In the church body, in the church building, God uses the music program as a carrot to lure the unsaved — emotion is not a bad thing when God is using it.  When the visitors become Be-Backers and want to learn more, God uses the teachers who may or may not be able to carry a tune in the proverbial bucket yet their hearts burn for analysis of The Word to transfer Truth to power in those whose passion is to witness.

You get the picture? God can use you where you are. But, what if what you’re interested in, the thing that is your pastime pleasure, doesn’t appear to have anything to do with faith outreach or church involvement?  God can use that too.  I think of a conversation in the movie City Slickers.  They were sitting around the camp fire.  The men were talking baseball statistics.  The lone female couldn’t understand.  Her conversations were about relationships, what’s working, what’s not.  She asked how baseball stats could be so important that that’s all they talked about.  The response was from a man who had nothing in common with his father. The relationship was pain.  But they both liked baseball.  They had something that allowed conversation, a conduit for communication, their only link to each other.

One of my passions is my genealogy hobby.  If anyone wants to talk to me about it, I have information on the ancestors that is a testimony.  Their stories and circumstances are a testimony of my tree to  me. God can use them still, through me but only if I share.  In today’s world, online networking is hot e.g. Facebook.  You’re reading another form — blogging.  God can use it if your heart  burns for outreach.  It’s a colossal waste of time if it’s purely personal fluff as in “look at me, look what I did today.” May I suggest that after a weeks’ worth of commentary, your readers have a fair glimpse into your heart.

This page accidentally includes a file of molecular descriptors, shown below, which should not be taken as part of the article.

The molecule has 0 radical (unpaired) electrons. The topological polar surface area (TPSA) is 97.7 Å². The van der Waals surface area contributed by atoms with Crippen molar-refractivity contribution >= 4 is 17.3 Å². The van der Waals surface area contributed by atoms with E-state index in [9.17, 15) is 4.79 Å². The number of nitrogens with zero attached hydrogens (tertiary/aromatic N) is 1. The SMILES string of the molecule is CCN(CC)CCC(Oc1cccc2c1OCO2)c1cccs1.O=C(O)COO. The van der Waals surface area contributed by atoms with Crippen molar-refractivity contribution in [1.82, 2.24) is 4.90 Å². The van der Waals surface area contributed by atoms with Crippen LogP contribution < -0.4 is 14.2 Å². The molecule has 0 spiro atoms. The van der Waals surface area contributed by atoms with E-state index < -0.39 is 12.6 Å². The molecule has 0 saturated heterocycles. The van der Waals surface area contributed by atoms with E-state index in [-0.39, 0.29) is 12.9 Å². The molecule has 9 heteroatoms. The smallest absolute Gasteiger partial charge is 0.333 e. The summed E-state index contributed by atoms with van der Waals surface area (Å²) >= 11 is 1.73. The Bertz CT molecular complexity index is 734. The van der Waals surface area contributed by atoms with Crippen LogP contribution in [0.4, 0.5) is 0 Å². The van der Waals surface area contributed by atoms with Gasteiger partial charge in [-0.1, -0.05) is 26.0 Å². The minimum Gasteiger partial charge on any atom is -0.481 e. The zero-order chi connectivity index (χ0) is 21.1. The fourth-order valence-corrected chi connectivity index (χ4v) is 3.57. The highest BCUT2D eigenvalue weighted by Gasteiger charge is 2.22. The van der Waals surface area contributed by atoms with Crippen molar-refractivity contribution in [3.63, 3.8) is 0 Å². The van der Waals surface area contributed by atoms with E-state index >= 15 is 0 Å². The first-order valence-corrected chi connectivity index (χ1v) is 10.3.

Matthew 28: 19-20, known as The Great Commission is stated in the KJV as “Go.”  The original language is more correctly translated as “As you go..” or “going.” This was such a relief for me.  The Bible college I went to in Minneapolis was primarily a missions training school.  I honestly felt that because I didn’t hear a voice saying “Go to Africa!!” I was an abysmal failure as a Christian. But when you know not every Christian is suited for foreign missions, and Jesus knew that, you can joyfully pursue what He want you to do where you are and let Him direct your steps, not necessarily trips to faraway continents.

As you go — to work, on the highway (don’t forget God’s a mind reader), in the church lobby, at the grocery store checkout lane, on Facebook, around the family holiday dinner table — make disciples, teaching His commandments according to Matthew 28: 19 and 20 all the way to the end of the age.

You will be persecuted by those to whom the Truth is offensive.  But Jesus chose the foolishness of preaching to draw men to Him. “In this world you will have trouble.” Yeah, no kidding.  Be strong.

Anybody is somebody who is serving in the house of God, working in the body of Christ.